Burning Mouth Syndrome can be uncomfortable, frustrating, and confusing. It has many causes and many possible treatments. But with the right combination of diet, medication, and professional consultation, you can get to the bottom of BMS and relieve the discomfort. Learn about BMS, causes, treatment, and home remedies.
Burning Mouth Syndrome Treatment and Home Remedies
Medically Reviewed By Colgate Global Scientific Communications
Burning mouth syndrome (BMS) is an irritating and rare condition that affects about 1 percent of the adult population. It's characterized by burning, scalding, or tingling on the tongue, cheeks, back of the throat, or gums. People with BMS have also reported tasting a metallic or unfamiliar taste. This burning or tingling sensation can last for weeks or months if not treated.
According to the National Institute of Dental and Craniofacial Research (NIH), BMS is more common among people aged 60 and older, affecting more women than men. BMS can be a side-effect of medications or other illnesses (called secondary BMS) or show up by itself (primary BMS).
Medications, dry mouth, acid reflux, poor-fitting dentures, among other issues, can cause BMS. Narrowing down the cause will be your healthcare professional's first step. If you have secondary BMS, they will treat the primary cause first. However, if you have primary BMS, there are many treatment options. Not one single treatment has worked for every case, so be prepared to work with your physician or dentist to find the best solution for you.
According to the Mayo Clinic, treatment options may include:
- Saliva replacements
- Alcohol-free mouthwashes or mouthrinse with lidocaine
- Medications that treat nerve pain
- Therapy to reduce stress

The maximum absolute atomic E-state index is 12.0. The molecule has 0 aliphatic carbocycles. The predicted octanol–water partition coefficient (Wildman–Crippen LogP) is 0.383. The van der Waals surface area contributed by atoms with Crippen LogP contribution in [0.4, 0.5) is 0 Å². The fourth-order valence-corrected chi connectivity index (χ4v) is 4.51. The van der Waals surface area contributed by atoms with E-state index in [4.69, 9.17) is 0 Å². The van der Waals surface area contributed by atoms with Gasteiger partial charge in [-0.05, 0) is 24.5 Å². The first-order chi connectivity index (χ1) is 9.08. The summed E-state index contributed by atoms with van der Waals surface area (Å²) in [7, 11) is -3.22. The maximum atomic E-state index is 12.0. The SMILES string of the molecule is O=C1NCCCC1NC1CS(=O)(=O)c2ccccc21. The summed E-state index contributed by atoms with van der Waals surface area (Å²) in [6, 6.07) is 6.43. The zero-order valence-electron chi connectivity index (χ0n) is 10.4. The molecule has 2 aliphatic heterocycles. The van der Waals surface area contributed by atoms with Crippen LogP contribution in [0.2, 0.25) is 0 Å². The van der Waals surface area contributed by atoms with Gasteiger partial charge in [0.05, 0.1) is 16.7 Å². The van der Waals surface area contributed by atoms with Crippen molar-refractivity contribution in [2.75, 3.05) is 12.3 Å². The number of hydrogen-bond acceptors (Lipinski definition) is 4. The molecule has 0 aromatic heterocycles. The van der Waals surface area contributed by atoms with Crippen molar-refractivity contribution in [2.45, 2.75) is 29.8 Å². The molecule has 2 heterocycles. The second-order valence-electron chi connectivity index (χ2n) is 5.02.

- Capsaicin, a pain reliever from chili peppers
- Anticonvulsant medication called clonazepam or Klonopin
Working with your provider on prescription medication is a good step to relieving your symptoms. However, the following four home remedies may help relieve the burning or tingling symptoms too.
Dry mouth has been a common issue among people with BMS, but it isn't clear if BMS causes dry mouth or dry mouth causes BMS. But common recommendations are to drink plenty of fluids, suck on ice chips, or chew sugar-free gum to keep the mouth moist.
2. Stress Relief
Like dry mouth, it isn't clear if stress causes BMS or if having BMS increases stress. However, managing stress and anxiety can improve your overall health. You can try exercise, yoga, stretching, reading, or other activities to help you relax.
3. Change Your Diet
The NIH recommends avoiding spicy foods and acidic foods and beverages, such as citrus fruits, tomato sauces, coffee, and sodas. Acidic foods can make BMS worse. The Mayo Clinic recommends avoiding foods with mint or cinnamon too. You can experiment at home with which foods are more comfortable to eat.
4. Nutritional Supplements
Nutrient deficiencies such as low iron, zinc, and B-vitamins may affect your oral tissues and cause BMS as well. These deficiencies can also lead to anemia. Ask your healthcare professional for recommendations on effective supplements that may help.
5. Oral Hygiene
Your dentist may recommend an alcohol-free mouthwash to ensure your mouth is not further irritated. You can also use mild-flavored, flavor-free, or sensitivity toothpaste to help relieve symptoms. According to the American Dental Association, broken or ill-fitting dentures can cause BMS as well. If your dentures do not fit well, food debris and bacteria can get trapped against your skin and irritate. Make sure you are cleaning dentures regularly and ask your dentist about the fit.
BMS can be uncomfortable. Your healthcare professional can create a specific BMS treatment for you. It's helpful that as you try home remedies or different treatments from your dentist or physician, take written notes on what helps with the pain and what doesn't. Routine preventive visits can also help avoid further complications and alleviate the known causes of burning mouth syndrome.
This article is intended to promote understanding of and knowledge about general oral health topics. It is not intended to be a substitute for professional advice, diagnosis or treatment. Always seek the advice of your dentist or other qualified healthcare provider with any questions you may have regarding a medical condition or treatment.